Many expats choose to rent a home because buying property is hard and difficult work. However, because of the housing shortage in Amsterdam, renting a home can be very expensive. In Amsterdam rental prices can range from €1,250 to €6,800 so that buying property can be very costsaving.
In general expats can think about buying a property if they plan to stay in Amsterdam for more than 5 years and have to pay over €1200 a month to rent a comparable accommodation.
The proces of buying property
Buying property in Amsterdam is a huge undertaking. Rules in another country can be very different. We have listed the steps you have to take if you want to buy property.
- Search for property
- View the property
- Negotiate about the price
- Valuation of the property (for the mortgage)
- Make an offer
- Sign an agreement of sale. An agreement of sale covers the aspects of the proces and protects both parties throughout the proces.
- Usually a 10% deposit has to be paid through a bank within 2 to 3 weeks.
- Inspect the property
- On the day of delivery you sign the contract at a notary.
When you have seen nice property to buy from a former dweller, you do not need a housing permit
If you plan to buy new property under €158,850
(in 2007), you will need a housing permit.
A housing permit can be obtained at the Dienst Wonen
. The conditions you have to meet to receive a housing permit are:
- You are 18 years or older
- You have a valid residence permit.
- You have ties to the area of Amsterdam or Almere. Those ties can be economic or social in nature.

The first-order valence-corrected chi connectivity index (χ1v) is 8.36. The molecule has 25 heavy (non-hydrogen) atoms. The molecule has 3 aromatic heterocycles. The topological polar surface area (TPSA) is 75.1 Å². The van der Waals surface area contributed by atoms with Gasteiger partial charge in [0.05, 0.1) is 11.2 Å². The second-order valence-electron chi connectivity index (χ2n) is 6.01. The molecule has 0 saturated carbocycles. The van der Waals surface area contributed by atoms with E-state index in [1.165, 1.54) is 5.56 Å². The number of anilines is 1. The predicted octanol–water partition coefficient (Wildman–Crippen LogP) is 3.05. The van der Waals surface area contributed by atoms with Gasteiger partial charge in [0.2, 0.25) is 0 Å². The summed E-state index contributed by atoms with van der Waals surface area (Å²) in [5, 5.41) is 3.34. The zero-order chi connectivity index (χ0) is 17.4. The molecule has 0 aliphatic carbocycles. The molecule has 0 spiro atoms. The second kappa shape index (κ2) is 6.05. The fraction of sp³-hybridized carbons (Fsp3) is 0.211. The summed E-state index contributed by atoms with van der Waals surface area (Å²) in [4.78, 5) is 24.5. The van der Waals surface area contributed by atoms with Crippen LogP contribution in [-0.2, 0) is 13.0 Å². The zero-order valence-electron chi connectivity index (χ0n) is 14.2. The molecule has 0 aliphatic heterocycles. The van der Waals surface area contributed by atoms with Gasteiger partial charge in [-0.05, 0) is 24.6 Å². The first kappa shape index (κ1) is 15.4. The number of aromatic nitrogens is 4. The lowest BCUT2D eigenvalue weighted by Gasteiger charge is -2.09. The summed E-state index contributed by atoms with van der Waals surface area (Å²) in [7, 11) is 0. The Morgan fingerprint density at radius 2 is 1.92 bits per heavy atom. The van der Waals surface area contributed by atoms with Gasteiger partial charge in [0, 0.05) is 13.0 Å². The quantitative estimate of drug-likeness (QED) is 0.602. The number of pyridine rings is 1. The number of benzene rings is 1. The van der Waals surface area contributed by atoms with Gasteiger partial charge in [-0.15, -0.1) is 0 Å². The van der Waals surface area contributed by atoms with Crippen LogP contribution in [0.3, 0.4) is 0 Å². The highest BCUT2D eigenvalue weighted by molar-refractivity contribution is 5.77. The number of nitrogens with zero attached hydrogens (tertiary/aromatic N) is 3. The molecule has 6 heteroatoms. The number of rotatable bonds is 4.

For example, if your work or study is in Amsterdam you have ties in an economic way. If you have been living in Amsterdam for the past two years, or for six years during the last ten years, you have social ties to the region.
- For properties with an all-inclusive rent up to €394, the income of all the members above 18 years of an household is maximally €35,850.
- The property has to fit your household.
This means for households of maximal 2 persons, the living surface is limited to 59m2. For households consisting of 3 or 4 persons it is 79m2 and for households consisting of more than 4 persons the living surface is unlimited.
Costs to buy property
When buying property, add 10 to 12% to the purchase price to cover for extra costs. These costs are derived from the price of the property. This often is indicated in advertisements by 'Kk' after a price. 'Kk' stands for 'kosten koper
' meaning the buyer has to pay the enumerated costs.
- 6% tax
- notary fees
- estate agent fees
- property registration costs
- mortgage administration fees.
80% of all land in the region of Amsterdam is owned by the municipality. Many property for sale is build on rented land from the municipality. The right to use the land your property is build on is called 'erfpacht
'. When buying property, you buy the rights to lease the land with it. If the property owner dies, the erfpacht rights will transfer to the inheritor(s).
Erfpacht is not a fixed cost. Ground rent contracts run for a specific period of time. Before you buy property you should check the erfpacht contract for its expiring date. When a contract expires, municipality adjusts the rent based on the present value of the land.
Mortgages in the Netherlands are tax-deductible. Although the Dutch government has debated a lot about this subject, it is not likely to change because of the current political coalition. Therefore, taxpayers in the Netherlands still benefit from a 52% tax relief on their mortgage interest.
For EU citizens it is quite easy to get a mortgage similar to those available to Dutch citizens. It is always recommendable to employ the services of an estate agent who understands the nuances of such issues. Dutch law prescribes financial advisers and other types of brokers or intermediaries to be registered with the AFM (Authority for the Financial Markets or Autoriteit Financiele Markten
). The AFM examines everyone who is financially active. Companies offering mortgages are examined by the AFM to verify whether they inform their client properly. Moreover, the AFM checks whether the Financial Information Leaflet
is complete and accurate. On the AFM website
you can find more about mortgages and other financial products.